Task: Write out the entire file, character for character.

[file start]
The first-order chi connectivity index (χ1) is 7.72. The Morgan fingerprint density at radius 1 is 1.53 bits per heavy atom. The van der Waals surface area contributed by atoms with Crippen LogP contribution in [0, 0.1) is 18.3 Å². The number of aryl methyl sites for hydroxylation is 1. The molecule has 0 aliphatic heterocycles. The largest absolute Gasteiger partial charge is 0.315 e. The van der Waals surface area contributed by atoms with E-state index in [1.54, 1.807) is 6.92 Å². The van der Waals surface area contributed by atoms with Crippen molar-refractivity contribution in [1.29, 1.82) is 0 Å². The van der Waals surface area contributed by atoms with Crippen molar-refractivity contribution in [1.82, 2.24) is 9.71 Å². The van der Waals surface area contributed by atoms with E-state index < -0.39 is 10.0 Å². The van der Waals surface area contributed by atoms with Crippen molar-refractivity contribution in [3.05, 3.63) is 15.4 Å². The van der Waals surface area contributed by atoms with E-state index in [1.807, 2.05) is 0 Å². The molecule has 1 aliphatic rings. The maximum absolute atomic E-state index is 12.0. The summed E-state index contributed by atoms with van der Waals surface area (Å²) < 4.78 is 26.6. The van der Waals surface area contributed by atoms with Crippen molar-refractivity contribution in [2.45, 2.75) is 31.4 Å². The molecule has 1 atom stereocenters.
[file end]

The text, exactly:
The first-order chi connectivity index (χ1) is 7.72. The Morgan fingerprint density at radius 1 is 1.53 bits per heavy atom. The van der Waals surface area contributed by atoms with Crippen LogP contribution in [0, 0.1) is 18.3 Å². The number of aryl methyl sites for hydroxylation is 1. The molecule has 0 aliphatic heterocycles. The largest absolute Gasteiger partial charge is 0.315 e. The van der Waals surface area contributed by atoms with E-state index in [1.54, 1.807) is 6.92 Å². The van der Waals surface area contributed by atoms with Crippen molar-refractivity contribution in [1.29, 1.82) is 0 Å². The van der Waals surface area contributed by atoms with Crippen molar-refractivity contribution in [1.82, 2.24) is 9.71 Å². The van der Waals surface area contributed by atoms with E-state index < -0.39 is 10.0 Å². The van der Waals surface area contributed by atoms with Crippen molar-refractivity contribution in [3.05, 3.63) is 15.4 Å². The van der Waals surface area contributed by atoms with E-state index in [1.807, 2.05) is 0 Å². The molecule has 1 aliphatic rings. The maximum absolute atomic E-state index is 12.0. The summed E-state index contributed by atoms with van der Waals surface area (Å²) < 4.78 is 26.6. The van der Waals surface area contributed by atoms with Crippen molar-refractivity contribution in [2.45, 2.75) is 31.4 Å². The molecule has 1 atom stereocenters.